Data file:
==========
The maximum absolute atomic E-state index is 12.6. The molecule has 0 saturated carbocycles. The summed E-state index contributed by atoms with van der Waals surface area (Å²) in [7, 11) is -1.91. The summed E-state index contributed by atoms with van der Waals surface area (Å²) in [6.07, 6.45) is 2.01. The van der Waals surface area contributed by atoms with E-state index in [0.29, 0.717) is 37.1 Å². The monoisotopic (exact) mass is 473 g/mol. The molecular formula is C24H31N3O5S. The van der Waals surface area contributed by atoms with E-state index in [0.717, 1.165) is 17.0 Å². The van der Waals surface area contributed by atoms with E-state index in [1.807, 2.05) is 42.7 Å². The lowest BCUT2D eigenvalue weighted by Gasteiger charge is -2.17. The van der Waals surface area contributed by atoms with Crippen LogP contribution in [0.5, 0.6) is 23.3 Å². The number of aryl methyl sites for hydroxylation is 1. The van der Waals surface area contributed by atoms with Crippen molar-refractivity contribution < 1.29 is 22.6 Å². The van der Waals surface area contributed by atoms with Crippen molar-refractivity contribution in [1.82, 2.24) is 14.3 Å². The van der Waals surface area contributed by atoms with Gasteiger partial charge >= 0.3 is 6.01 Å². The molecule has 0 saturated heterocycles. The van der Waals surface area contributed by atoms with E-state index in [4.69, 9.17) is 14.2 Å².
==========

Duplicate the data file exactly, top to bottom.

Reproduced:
The maximum absolute atomic E-state index is 12.6. The molecule has 0 saturated carbocycles. The summed E-state index contributed by atoms with van der Waals surface area (Å²) in [7, 11) is -1.91. The summed E-state index contributed by atoms with van der Waals surface area (Å²) in [6.07, 6.45) is 2.01. The van der Waals surface area contributed by atoms with E-state index in [0.29, 0.717) is 37.1 Å². The monoisotopic (exact) mass is 473 g/mol. The molecular formula is C24H31N3O5S. The van der Waals surface area contributed by atoms with E-state index in [0.717, 1.165) is 17.0 Å². The van der Waals surface area contributed by atoms with E-state index in [1.807, 2.05) is 42.7 Å². The lowest BCUT2D eigenvalue weighted by Gasteiger charge is -2.17. The van der Waals surface area contributed by atoms with Crippen LogP contribution in [0.5, 0.6) is 23.3 Å². The number of aryl methyl sites for hydroxylation is 1. The van der Waals surface area contributed by atoms with Crippen molar-refractivity contribution < 1.29 is 22.6 Å². The van der Waals surface area contributed by atoms with Crippen molar-refractivity contribution in [1.82, 2.24) is 14.3 Å². The van der Waals surface area contributed by atoms with Gasteiger partial charge >= 0.3 is 6.01 Å². The molecule has 0 saturated heterocycles. The van der Waals surface area contributed by atoms with E-state index in [4.69, 9.17) is 14.2 Å².